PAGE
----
Do you need to hire a divorce lawyer?
The answer is most likely, yes. In almost every divorce, with some exceptions, the parties would benefit greatly from hiring a divorce lawyer. The following general scenarios are common examples of situations in which a divorce lawyer is HIGHLY recommended. If one or more of the statements below apply to you, I strongly urge you to contact a divorce lawyer.
- The parties have minor children together.
- The parties have been married for a significant length of time. Florida Statutes classifies length of marriage as follows: under 7 years is a short term marriage; between 7 and 17 years is a moderate length marriage; over 17 years is a long term marriage. Each category provides for a different legal analysis with respect alimony.
- The parties have assets. (e.g. marital home, cars, boats, retirement accounts, pensions.)
- One or both parties have a substantial income.
Common misconceptions many clients have:
- The act of one or both parties hiring a divorce attorney means that the divorce has become nasty or bitter.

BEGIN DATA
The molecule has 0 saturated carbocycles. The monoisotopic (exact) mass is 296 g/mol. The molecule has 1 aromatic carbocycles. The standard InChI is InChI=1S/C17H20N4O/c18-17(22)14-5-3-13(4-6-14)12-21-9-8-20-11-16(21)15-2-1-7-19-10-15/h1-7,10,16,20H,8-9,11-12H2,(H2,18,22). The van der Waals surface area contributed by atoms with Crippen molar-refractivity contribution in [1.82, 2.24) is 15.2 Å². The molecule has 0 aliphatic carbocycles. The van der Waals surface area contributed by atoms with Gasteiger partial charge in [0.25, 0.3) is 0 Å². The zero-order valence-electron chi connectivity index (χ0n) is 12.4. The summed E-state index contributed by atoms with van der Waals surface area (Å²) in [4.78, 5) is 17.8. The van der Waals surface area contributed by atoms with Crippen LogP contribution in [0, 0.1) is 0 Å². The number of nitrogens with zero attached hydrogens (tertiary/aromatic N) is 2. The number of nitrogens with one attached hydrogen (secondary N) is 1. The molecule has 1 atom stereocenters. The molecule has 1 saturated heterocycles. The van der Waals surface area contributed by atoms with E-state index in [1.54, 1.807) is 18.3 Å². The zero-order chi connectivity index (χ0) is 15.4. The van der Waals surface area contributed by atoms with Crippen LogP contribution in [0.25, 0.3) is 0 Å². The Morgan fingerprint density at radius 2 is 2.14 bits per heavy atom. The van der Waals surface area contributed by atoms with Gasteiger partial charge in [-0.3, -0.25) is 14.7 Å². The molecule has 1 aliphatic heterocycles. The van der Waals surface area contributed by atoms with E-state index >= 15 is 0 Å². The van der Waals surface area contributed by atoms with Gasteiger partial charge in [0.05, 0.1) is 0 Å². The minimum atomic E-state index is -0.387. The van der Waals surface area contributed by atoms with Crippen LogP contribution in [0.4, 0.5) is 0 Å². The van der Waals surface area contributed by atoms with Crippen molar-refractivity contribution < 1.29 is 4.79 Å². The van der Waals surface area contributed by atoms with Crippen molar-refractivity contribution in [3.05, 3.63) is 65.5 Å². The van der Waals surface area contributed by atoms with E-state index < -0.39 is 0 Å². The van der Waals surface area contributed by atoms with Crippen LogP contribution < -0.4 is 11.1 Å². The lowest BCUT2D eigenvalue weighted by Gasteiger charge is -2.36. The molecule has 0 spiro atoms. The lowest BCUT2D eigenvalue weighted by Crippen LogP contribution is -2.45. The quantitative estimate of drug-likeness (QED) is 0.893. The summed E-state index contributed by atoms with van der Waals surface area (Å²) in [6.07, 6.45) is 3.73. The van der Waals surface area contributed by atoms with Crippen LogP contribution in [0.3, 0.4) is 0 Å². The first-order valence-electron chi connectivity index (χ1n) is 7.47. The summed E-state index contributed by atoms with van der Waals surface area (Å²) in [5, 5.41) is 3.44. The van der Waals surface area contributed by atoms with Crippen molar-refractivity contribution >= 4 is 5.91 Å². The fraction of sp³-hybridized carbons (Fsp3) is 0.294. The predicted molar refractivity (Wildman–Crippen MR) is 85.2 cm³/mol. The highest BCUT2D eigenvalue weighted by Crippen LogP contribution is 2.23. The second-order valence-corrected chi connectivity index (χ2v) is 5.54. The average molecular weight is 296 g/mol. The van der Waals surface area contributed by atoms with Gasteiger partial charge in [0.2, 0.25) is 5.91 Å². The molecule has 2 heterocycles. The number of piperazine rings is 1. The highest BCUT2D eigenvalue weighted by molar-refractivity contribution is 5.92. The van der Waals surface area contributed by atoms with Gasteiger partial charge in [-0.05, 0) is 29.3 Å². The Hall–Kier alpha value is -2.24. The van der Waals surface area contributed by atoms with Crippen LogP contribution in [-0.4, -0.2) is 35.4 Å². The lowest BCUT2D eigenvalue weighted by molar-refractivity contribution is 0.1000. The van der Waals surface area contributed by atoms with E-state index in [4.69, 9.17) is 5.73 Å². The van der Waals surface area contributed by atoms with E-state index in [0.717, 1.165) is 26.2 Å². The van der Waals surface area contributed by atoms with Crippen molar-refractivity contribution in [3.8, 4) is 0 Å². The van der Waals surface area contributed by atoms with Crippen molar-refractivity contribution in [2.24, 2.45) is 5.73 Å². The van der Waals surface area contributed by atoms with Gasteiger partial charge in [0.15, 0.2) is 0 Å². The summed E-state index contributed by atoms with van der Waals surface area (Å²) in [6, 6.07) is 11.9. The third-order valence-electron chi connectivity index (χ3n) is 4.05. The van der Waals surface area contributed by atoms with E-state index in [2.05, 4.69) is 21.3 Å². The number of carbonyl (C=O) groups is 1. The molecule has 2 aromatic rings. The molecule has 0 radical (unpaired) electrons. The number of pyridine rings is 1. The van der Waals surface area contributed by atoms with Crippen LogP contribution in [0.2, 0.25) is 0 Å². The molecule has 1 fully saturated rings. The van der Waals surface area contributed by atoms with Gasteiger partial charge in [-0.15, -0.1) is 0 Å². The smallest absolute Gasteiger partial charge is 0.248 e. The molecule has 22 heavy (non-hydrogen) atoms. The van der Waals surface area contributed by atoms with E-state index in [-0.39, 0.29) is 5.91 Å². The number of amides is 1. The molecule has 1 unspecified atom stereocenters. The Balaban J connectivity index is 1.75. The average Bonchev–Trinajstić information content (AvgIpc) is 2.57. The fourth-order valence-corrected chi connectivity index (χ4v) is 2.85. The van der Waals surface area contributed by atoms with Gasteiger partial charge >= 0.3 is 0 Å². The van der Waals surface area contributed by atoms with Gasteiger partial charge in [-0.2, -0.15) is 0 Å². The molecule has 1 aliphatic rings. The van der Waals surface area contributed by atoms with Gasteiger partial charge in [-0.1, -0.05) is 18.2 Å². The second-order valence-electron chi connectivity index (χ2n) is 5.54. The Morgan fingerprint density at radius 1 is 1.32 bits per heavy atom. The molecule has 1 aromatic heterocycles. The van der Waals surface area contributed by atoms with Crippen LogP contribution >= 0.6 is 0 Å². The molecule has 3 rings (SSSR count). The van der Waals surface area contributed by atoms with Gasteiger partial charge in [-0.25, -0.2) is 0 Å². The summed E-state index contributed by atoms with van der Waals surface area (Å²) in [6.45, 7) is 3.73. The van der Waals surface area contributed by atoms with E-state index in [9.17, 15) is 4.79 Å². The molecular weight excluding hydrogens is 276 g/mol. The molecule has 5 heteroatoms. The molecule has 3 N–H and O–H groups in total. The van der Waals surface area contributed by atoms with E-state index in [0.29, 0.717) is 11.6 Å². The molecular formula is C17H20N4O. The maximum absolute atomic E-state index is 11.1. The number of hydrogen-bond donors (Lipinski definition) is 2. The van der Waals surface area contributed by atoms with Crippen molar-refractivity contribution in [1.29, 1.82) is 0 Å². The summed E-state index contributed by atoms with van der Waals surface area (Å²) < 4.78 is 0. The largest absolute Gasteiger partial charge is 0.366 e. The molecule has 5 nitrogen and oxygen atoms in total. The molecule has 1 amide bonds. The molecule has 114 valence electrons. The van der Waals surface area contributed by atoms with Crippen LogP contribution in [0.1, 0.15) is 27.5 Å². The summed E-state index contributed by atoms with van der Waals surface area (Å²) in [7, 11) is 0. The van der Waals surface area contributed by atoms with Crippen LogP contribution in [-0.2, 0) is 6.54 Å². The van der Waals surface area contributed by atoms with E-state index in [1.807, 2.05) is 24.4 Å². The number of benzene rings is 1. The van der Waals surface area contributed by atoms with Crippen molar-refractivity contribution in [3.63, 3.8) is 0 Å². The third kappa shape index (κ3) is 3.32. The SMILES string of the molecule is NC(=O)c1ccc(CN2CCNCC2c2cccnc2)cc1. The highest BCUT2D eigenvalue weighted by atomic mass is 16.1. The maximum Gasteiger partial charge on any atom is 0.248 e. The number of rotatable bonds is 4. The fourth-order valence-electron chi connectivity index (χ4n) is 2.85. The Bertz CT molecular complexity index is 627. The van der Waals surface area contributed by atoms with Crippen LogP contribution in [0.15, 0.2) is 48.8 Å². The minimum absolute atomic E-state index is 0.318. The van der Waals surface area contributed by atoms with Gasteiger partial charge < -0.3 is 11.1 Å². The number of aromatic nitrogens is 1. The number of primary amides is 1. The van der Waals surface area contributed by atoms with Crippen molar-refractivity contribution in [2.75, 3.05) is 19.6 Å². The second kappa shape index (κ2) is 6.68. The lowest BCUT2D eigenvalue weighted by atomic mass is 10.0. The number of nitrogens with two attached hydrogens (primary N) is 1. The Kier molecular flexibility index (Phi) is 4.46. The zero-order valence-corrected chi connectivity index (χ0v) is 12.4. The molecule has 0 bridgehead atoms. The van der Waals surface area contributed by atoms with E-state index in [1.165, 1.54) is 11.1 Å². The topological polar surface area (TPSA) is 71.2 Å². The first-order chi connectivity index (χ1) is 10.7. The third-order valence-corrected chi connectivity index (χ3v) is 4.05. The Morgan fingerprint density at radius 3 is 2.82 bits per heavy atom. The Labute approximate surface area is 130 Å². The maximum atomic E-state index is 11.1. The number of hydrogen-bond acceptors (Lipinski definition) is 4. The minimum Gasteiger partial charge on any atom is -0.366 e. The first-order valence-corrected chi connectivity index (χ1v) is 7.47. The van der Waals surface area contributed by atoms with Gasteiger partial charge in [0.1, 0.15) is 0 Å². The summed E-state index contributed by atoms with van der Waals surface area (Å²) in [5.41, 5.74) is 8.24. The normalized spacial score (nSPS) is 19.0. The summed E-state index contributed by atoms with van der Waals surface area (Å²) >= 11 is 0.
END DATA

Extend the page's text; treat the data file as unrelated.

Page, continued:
- The truth is that although some divorces are bitter and highly contested, hiring a lawyer is usually not the cause of this. Even if the parties agree on most of the issues and the divorce process goes smoothly, attorneys are still necessary for many reasons; for example, to ensure a proper Marital Settlement Agreement or Consent Final Judgment is drafted and signed by the parties, or to ensure that each party receives their equitable share of the marital assets, etc.
- We pretty much agree on everything, our divorce is simple and uncontested.
- In Florida, this is called a “Simplified Dissolution of Marriage.” Most cases cannot be filed as a “Simplified Dissolution of Marriage” because, most importantly, it requires the parties have no minor children together. A Simplified Dissolution also requires the parties not be seeking alimony, and that the parties have agreed on how all the assets will be divided.
- One party wants “sole custody” of the minor children; or alternatively, one party is afraid that the other party will argue for “sole custody” and they will no longer be able to see their children.
- Florida uses the term “time-sharing” instead of the word “custody.” In every divorce that includes minor children in Florida, a “Parenting-Plan” is created, in which a time-sharing schedule is set forth. Both parents have a fundamental right to have a relationship with their children, so one person getting ‘sole-custody’ is not a legitimate possibility.
Other types of Family law cases besides divorce include:
- Time-sharing modifications, child support modifications
- Paternity determinations
- Drafting prenuptial agreements
- Collection of alimony and/or child support arrearages